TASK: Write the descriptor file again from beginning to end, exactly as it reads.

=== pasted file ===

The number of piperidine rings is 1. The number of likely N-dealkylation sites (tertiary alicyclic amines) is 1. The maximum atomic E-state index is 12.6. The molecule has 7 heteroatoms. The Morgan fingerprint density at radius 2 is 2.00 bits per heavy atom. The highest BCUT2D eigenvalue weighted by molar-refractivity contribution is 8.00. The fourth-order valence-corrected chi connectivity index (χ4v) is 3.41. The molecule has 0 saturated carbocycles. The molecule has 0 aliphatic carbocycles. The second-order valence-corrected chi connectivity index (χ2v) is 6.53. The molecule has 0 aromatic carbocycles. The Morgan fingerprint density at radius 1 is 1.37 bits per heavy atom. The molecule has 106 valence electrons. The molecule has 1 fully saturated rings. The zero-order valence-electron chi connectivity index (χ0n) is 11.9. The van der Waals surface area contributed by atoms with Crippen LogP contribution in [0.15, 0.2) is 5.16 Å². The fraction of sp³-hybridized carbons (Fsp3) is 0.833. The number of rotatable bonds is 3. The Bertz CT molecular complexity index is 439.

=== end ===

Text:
The number of piperidine rings is 1. The number of likely N-dealkylation sites (tertiary alicyclic amines) is 1. The maximum atomic E-state index is 12.6. The molecule has 7 heteroatoms. The Morgan fingerprint density at radius 2 is 2.00 bits per heavy atom. The highest BCUT2D eigenvalue weighted by molar-refractivity contribution is 8.00. The fourth-order valence-corrected chi connectivity index (χ4v) is 3.41. The molecule has 0 saturated carbocycles. The molecule has 0 aliphatic carbocycles. The second-order valence-corrected chi connectivity index (χ2v) is 6.53. The molecule has 0 aromatic carbocycles. The Morgan fingerprint density at radius 1 is 1.37 bits per heavy atom. The molecule has 106 valence electrons. The molecule has 1 fully saturated rings. The zero-order valence-electron chi connectivity index (χ0n) is 11.9. The van der Waals surface area contributed by atoms with Crippen LogP contribution in [0.15, 0.2) is 5.16 Å². The fraction of sp³-hybridized carbons (Fsp3) is 0.833. The number of rotatable bonds is 3. The Bertz CT molecular complexity index is 439.